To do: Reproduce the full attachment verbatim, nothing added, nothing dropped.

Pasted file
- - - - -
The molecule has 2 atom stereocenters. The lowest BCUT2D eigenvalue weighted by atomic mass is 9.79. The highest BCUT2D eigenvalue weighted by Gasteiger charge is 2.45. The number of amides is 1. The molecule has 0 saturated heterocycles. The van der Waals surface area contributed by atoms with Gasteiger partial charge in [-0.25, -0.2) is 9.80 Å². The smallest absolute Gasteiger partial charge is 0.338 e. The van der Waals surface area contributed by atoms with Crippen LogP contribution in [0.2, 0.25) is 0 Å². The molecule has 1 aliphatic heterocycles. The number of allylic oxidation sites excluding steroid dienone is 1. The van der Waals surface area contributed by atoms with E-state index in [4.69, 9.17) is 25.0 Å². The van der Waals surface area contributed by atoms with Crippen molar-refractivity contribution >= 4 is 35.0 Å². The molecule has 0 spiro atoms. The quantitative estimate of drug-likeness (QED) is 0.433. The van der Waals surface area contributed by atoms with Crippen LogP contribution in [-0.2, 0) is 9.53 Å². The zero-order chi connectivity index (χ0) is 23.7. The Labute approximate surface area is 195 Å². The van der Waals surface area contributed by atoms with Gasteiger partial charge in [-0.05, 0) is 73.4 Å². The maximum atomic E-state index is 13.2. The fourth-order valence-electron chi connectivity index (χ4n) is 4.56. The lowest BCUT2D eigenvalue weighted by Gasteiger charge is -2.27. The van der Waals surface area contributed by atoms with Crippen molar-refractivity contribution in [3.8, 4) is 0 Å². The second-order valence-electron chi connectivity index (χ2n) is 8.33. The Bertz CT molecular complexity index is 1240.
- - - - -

The molecule has 2 atom stereocenters. The lowest BCUT2D eigenvalue weighted by atomic mass is 9.79. The highest BCUT2D eigenvalue weighted by Gasteiger charge is 2.45. The number of amides is 1. The molecule has 0 saturated heterocycles. The van der Waals surface area contributed by atoms with Gasteiger partial charge in [-0.25, -0.2) is 9.80 Å². The smallest absolute Gasteiger partial charge is 0.338 e. The van der Waals surface area contributed by atoms with Crippen LogP contribution in [0.2, 0.25) is 0 Å². The molecule has 1 aliphatic heterocycles. The number of allylic oxidation sites excluding steroid dienone is 1. The van der Waals surface area contributed by atoms with E-state index in [4.69, 9.17) is 25.0 Å². The van der Waals surface area contributed by atoms with Crippen molar-refractivity contribution >= 4 is 35.0 Å². The molecule has 0 spiro atoms. The quantitative estimate of drug-likeness (QED) is 0.433. The van der Waals surface area contributed by atoms with Crippen LogP contribution in [-0.2, 0) is 9.53 Å². The zero-order chi connectivity index (χ0) is 23.7. The Labute approximate surface area is 195 Å². The van der Waals surface area contributed by atoms with Gasteiger partial charge in [-0.05, 0) is 73.4 Å². The maximum atomic E-state index is 13.2. The fourth-order valence-electron chi connectivity index (χ4n) is 4.56. The lowest BCUT2D eigenvalue weighted by Gasteiger charge is -2.27. The van der Waals surface area contributed by atoms with Crippen molar-refractivity contribution in [3.8, 4) is 0 Å². The second-order valence-electron chi connectivity index (χ2n) is 8.33. The Bertz CT molecular complexity index is 1240.